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Plant a 'pizza' garden: Planning a food-themed plot with your kids can be fun, educational

Plant a 'pizza' garden: Planning a food-themed plot with your kids can be fun, educational

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Making a family meal doesn’t have to begin with a trip to the grocery store for ingredients.

Instead, instead grow your own and create a variety of themed food gardens. You can start early, planting the seeds inside now, and when the weather is warm enough, transfer them outside.

It’s a great way to help kids understand where their food comes from and also to interest them in gardening and cooking.

“There are a lot of different types of food gardens you can grow,” says Chuck Roth, owner of Chesterton Feed & Garden in Chesterton.

Like salsa and chips? Well, you’ll need to buy the chips, but many of the ingredients for salsa can be grown in a large clay pot or directly in the ground.

“I’d plant Husky, which is a golf-sized early maturing variety of tomato that is a thick-stemmed, self-supportive tomato,” Roth says.

“If you put the tomato plant in a 14- to 18-inch-tall cage, you can plant other ingredients such as onions, sweet peppers and cilantro around it. Or you can grow tomatillos instead of, or along with, the tomatoes.”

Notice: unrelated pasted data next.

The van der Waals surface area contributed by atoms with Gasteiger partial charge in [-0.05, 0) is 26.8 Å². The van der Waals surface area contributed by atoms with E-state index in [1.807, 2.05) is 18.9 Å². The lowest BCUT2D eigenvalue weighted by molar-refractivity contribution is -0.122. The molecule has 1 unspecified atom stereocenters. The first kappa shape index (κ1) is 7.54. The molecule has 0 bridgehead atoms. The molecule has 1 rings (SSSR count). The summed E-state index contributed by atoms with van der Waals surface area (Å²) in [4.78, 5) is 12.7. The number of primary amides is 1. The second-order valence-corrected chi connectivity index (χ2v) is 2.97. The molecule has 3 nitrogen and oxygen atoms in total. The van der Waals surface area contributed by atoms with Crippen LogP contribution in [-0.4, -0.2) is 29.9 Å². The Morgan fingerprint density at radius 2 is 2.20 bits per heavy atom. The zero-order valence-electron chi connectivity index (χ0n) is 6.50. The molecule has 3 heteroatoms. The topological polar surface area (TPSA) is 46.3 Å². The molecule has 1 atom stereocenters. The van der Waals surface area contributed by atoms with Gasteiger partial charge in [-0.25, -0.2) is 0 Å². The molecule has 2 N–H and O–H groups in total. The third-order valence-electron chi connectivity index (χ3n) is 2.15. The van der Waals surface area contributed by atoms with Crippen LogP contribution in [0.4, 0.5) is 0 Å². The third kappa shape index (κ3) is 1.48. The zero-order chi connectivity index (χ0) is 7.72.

A pizza garden calls for similar items, but instead of Huskies, Roma tomatoes work well for making pizza sauce, and they’re easy to grow.

“Instead of cilantro, you can plant oregano and basil,” Roth says. “But other ingredients, like peppers and garlic, can be used in making the sauce.”

Of course, if you’re planning on using a lot of garlic, it can’t be grown in just one season. Plant it in the fall so that it's ready in early summer.

A salad garden can consist of tomatoes, peppers, sunflowers (for the seeds, which can be roasted) and a variety of lettuces starting with the fast-growing, early maturing variety, staggered so that there’s always something green to be clipped.

An Indian garden planted with such vegetables as cauliflower, potatoes, garlic, onions, peppers and tomatoes can be used in many dishes such as Spiced Cauliflower and Potatoes or Curried Cauliflower Soup.

Though it’s hard to think of dessert ingredients you can grow outside, Roth mentions sugared flower petals, an old-fashioned treat.

Spiced Cauliflower and Potatoes

Slow Cooker Size: 4- or 8- Quart

Cooking Time: 3 Hours on Low

Yield: 7 Cups

1 large head cauliflower, cut into 1-inch pieces (about 8 cups)

1 large potato (russet or yellow), peeled and diced (about 2 cups)

1 medium yellow or red onion, coarsely chopped

1 medium tomato, diced or pureed (optional)

1 (2-inch) piece ginger, peeled and grated (optional)

3 cloves garlic, minced

3–4 fresh Thai, serrano, or cayenne chiles, stems removed, chopped or sliced lengthwise (optional)

1 tablespoon cumin seeds

1 tablespoon red chile powder or cayenne pepper

1 tablespoon garam masala

1 tablespoon sea salt

1 teaspoon turmeric powder

3 tablespoons vegetable oil

1 heaping tablespoon fresh cilantro, chopped

Put all the ingredients except the cilantro in the slow cooker. Mix well.

Cook on low for 3 hours. Mix once or twice during cooking, especially in the beginning. Eventually the cauliflower will release enough liquid to prevent anything from sticking to the sides of the slow cooker.

Add the cilantro. Mix well but gently so as not to break up the cauliflower.